As promised, sero maius quam numquam, here is the second weekly installment of Schmidt Posting, where we walk through potential questions and quandaries which arise in our reading and progressive publication of our Latin reader of Sebastian Schmidt’s Sacra Biblia et cetera…
- Our first yet subtle point of note is the well placed semi-colons at the end of the first two clauses, “Et factum est in istis diebus; Venit Jesus de Nazareth Galilaeae; et baptizatus est a Joanne in Jordane.” One might appreciate the punchy, staccato, matter of fact cadence this lends the text. Schmidt added these semi-colons; they draw out the trifold structure of the 9th verse of Mark; it even possibly reflects a trinitarian confession as to how these events unfolded. (1) “And it happened in these days,” from the birds-eye, Father in Heaven view; (2) “Jesus of Nazareth went to Galilee,” the second person of the Trinity begins His earthly ministry; (3) “and he was baptized by John in the Jordan,” the Holy Ghost anointing God the Son as sent by His Father. You tell me, am I reaching here?
- “dilectus” is an interesting choice for “well-beloved,” substituting the Koine ἀγαπητός in verse 11. Surely “amicus” would have sufficed, but for Schmidt it is possibly too plain. Yea, of course, God the Father loves His only Son as amicus would aptly convey, but dilectus comes with a bare, literal semantic core of selection in addition to overtones then used to mean loving or esteeming. By Schmidt’s use of “dilectus” for the descriptor by which God the Father makes His Son known, we not only understand that Jesus Christ is beloved by His Father, but that He is also prized and distinguished by His Father to be His selection above all others. Such a rich word as “dilectus” is not to be overlooked when closely reading the Latin translation of Greek Scripture. One might even dare to say that dilectus is more rich in meaning than ἀγαπητός!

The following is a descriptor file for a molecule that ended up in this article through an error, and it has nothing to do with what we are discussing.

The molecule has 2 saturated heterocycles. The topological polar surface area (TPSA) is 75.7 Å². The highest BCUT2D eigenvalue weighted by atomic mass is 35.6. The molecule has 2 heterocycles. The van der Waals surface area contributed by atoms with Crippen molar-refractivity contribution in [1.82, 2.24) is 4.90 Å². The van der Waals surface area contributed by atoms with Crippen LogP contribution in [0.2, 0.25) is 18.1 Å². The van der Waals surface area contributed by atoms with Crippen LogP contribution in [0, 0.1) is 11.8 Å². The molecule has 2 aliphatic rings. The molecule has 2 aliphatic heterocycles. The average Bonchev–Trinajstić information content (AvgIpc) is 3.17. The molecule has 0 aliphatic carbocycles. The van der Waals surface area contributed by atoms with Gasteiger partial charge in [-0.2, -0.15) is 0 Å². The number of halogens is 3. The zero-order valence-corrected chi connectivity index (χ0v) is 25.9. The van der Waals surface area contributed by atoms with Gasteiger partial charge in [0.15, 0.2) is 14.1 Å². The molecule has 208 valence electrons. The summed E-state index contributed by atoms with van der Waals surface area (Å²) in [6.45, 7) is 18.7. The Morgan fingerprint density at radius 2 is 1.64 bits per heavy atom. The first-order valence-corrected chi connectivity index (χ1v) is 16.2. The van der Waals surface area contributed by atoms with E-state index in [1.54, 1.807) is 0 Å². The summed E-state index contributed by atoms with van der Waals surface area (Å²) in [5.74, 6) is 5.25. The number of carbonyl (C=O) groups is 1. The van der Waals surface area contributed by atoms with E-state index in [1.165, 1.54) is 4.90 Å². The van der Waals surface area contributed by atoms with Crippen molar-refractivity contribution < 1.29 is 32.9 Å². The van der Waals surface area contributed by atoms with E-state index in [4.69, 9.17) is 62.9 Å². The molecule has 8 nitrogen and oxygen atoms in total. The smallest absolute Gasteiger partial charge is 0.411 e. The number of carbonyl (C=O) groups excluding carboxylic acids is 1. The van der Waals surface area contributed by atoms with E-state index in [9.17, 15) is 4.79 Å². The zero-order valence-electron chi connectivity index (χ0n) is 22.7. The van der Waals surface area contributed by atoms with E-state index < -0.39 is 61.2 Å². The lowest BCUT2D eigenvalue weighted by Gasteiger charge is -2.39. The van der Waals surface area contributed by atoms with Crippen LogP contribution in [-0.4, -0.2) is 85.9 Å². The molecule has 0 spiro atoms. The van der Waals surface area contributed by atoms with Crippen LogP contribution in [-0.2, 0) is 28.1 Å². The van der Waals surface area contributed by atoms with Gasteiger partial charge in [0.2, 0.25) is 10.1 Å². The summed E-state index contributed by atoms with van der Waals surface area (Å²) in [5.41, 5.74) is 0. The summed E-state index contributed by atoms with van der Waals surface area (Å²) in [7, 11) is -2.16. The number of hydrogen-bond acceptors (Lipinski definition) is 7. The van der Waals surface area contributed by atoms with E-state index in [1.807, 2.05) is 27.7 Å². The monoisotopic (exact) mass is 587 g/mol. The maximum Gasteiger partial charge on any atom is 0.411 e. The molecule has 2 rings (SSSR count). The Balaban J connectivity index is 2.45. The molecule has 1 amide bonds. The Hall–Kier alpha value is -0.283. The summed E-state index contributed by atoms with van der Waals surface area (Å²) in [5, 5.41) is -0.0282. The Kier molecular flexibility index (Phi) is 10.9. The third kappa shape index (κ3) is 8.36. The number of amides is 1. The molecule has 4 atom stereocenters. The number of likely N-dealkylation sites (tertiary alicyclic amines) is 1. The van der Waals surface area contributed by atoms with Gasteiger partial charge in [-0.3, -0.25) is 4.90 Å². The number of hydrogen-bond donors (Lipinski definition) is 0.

- “in quo complacuit perplacuit Mihi” is certainly one of the more confusing lines in Schmidt’s translation-commentary. To understand why, a quick review of the original Koine is required: we read for this clause ἐν ᾧ εὐδόκησα… that’s it. A three word phrase which becomes five in the Latin. Naturally, we see Schmidt employing the Latin ablative doing the work of what the Greek uses the dative for. Interestingly enough, here is an instance where we can potentially detect the MS tradition that Schmidt is using: by using in quo instead of, say, in te, Schmidt could likely be following the reading of the Textus Receptus which uses the relative pronoun ἐν ᾧ instead of other MSs that read ἐν σοὶ, utilizing the second person pronoun. Yet, MS traditions aside, the insertion of a second verb in such close semantic proximity begs exasperation. What information are we meant to get out of perplacuit that complacuit fails to convey? Moreover, why insert the first person pronoun Mihi in the text when it very well could have been elided, and even moreso why not include “me” in italics as an addition to the original Greek which does not need ἐμοὶ? Count me stumped, Schmidt!